Author Topic: Interpretation of an abreviation Please  (Read 222 times)

Offline Fresh Fields

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Interpretation of an abreviation Please
« on: Sunday 14 April 19 06:18 BST (UK) »
Hello.

Below is a clip from a double page of entries attached to an 1800’s title deed.

Each line represents an instrument number and date, the abbreviated form of Grant; Mortgage; or Reconveyance, and the party’s involved.

In the case of the Recon., lines they are followed by the notation full - - [ abbreviation ??]

Is the legal terminology “full and sufficient” when acknowledging the mortgage has been repaid, and thereby cancelling that instrument number.

It’s the only assumption that I can think of at this time. Suggestions appreciated.

Alan.
Early Settlers & Heritage. Family History.

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Offline horselydown86

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Re: Interpretation of an abreviation Please
« Reply #1 on: Sunday 14 April 19 07:47 BST (UK) »
I think you are right.  It looks (particularly the last two) like -

...full & sufft

- with the ampersand running into the s.

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Offline Craclyn

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Re: Interpretation of an abreviation Please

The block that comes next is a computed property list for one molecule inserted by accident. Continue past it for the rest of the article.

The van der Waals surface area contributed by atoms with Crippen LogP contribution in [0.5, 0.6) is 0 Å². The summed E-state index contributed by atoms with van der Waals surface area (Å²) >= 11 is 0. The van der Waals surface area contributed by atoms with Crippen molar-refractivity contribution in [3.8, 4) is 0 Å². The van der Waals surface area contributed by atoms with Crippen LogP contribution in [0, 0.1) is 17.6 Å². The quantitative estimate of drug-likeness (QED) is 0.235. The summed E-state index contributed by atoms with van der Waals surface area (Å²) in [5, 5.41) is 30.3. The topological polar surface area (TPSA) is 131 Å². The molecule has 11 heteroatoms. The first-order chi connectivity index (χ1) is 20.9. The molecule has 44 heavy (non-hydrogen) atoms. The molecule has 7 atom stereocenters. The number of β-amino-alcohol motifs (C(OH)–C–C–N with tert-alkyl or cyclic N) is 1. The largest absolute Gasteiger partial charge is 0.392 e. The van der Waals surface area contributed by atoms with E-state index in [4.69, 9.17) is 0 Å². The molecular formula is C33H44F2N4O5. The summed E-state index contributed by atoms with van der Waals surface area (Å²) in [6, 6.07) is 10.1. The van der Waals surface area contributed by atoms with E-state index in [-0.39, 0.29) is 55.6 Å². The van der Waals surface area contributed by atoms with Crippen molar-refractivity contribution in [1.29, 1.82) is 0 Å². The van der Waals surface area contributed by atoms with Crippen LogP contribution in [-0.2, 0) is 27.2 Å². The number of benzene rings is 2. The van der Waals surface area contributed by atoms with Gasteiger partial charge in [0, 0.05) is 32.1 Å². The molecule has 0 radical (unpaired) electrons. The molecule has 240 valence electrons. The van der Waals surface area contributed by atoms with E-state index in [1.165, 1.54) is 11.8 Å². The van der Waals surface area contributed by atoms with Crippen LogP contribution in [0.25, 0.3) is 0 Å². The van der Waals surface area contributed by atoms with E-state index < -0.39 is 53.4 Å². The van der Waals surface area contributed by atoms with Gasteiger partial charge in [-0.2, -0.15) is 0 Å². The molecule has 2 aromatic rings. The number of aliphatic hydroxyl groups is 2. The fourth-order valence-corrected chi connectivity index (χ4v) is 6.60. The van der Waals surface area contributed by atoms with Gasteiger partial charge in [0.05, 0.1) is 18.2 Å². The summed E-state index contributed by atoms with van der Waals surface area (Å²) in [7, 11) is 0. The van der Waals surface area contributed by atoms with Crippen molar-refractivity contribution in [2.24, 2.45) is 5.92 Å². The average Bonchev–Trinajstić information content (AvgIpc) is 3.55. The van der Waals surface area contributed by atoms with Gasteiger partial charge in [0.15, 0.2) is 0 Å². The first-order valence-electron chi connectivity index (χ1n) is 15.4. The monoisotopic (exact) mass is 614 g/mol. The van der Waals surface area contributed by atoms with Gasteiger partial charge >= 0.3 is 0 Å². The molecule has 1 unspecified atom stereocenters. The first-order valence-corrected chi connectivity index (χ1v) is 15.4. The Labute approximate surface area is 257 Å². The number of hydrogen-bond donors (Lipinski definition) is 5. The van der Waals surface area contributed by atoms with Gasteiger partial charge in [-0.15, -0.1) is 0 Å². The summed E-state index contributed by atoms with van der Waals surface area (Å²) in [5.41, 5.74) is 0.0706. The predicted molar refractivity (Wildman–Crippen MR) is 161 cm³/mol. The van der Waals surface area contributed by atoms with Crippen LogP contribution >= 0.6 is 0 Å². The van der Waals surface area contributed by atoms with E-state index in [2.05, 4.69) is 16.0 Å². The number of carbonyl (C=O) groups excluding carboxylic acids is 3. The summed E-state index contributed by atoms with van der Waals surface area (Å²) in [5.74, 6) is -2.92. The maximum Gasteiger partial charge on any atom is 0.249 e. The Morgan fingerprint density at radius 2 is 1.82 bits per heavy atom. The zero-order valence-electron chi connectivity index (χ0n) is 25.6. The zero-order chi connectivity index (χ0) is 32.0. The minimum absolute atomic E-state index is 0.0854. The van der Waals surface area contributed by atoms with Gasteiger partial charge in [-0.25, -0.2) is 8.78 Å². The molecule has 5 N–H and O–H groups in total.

« Reply #2 on: Sunday 14 April 19 08:11 BST (UK) »
Sufficient
Crackett, Cracket, Webb, Turner, Henderson, Murray, Carr, Stavers, Thornton, Oliver, Davis, Hall, Anderson, Bainbridge, Charlton, Chator, Corbett, Coxon, Davis, Dow, Farside, Garden, Gowans, Harmsworth, Hedley, Hunter, Ironside, Johnson, Laidler, Mason, Miller, Milne, Moreis, Nesbitt, Newton, Parkinson, Piery, Reay, Reed, Read, Reid, Robinson, Ruddiman, Smith, Tait, Thompson, Watson, Wilson, Young

Offline Fresh Fields

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Re: Interpretation of an abreviation Please
« Reply #3 on: Sunday 14 April 19 09:59 BST (UK) »
Thank you.

With no break following the &, I began to second guess myself. Trying to think what legal expression may have been used.

Even the mort for mortgage could throw the novice. Interesting to to see 10% being the interest rate in 1878 on what today could be called a 1st mortgage, registered against a substantial feehold title. Further up the page, two years prior, and it was set at 6 1/2 % pa.

Alan.
Early Settlers & Heritage. Family History.

Offline Maiden Stone

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Re: Interpretation of an abreviation Please
« Reply #4 on: Sunday 14 April 19 21:28 BST (UK) »
Interesting to to see 10% being the interest rate in 1878 on what today could be called a 1st mortgage, registered against a substantial feehold title. Further up the page, two years prior, and it was set at 6 1/2 % pa.
I looked at tables of historical interest rates yesterday in connection with another RC enquiry relating to early 19thC. Rates were stable at 4% or 5% for almost a century until around 1820.